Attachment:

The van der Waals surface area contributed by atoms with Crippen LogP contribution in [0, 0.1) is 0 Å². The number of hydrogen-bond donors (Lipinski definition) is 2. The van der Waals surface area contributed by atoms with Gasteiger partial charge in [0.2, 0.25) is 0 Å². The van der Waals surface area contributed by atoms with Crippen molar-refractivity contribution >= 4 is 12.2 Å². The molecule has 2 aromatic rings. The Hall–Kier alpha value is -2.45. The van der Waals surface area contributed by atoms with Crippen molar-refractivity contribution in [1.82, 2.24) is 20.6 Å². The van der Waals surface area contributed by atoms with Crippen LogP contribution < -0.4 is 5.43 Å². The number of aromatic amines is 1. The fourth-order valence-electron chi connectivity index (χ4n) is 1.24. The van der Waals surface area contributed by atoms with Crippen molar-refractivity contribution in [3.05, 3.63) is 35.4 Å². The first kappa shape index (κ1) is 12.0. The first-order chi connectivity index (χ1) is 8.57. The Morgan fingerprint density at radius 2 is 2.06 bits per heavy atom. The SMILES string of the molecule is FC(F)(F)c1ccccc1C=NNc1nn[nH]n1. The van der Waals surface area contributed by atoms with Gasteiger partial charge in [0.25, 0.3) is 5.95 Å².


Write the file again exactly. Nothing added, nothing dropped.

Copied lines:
The van der Waals surface area contributed by atoms with Crippen LogP contribution in [0, 0.1) is 0 Å². The number of hydrogen-bond donors (Lipinski definition) is 2. The van der Waals surface area contributed by atoms with Gasteiger partial charge in [0.2, 0.25) is 0 Å². The van der Waals surface area contributed by atoms with Crippen molar-refractivity contribution >= 4 is 12.2 Å². The molecule has 2 aromatic rings. The Hall–Kier alpha value is -2.45. The van der Waals surface area contributed by atoms with Crippen molar-refractivity contribution in [1.82, 2.24) is 20.6 Å². The van der Waals surface area contributed by atoms with Crippen LogP contribution < -0.4 is 5.43 Å². The number of aromatic amines is 1. The fourth-order valence-electron chi connectivity index (χ4n) is 1.24. The van der Waals surface area contributed by atoms with Crippen molar-refractivity contribution in [3.05, 3.63) is 35.4 Å². The first kappa shape index (κ1) is 12.0. The first-order chi connectivity index (χ1) is 8.57. The Morgan fingerprint density at radius 2 is 2.06 bits per heavy atom. The SMILES string of the molecule is FC(F)(F)c1ccccc1C=NNc1nn[nH]n1. The van der Waals surface area contributed by atoms with Gasteiger partial charge in [0.25, 0.3) is 5.95 Å².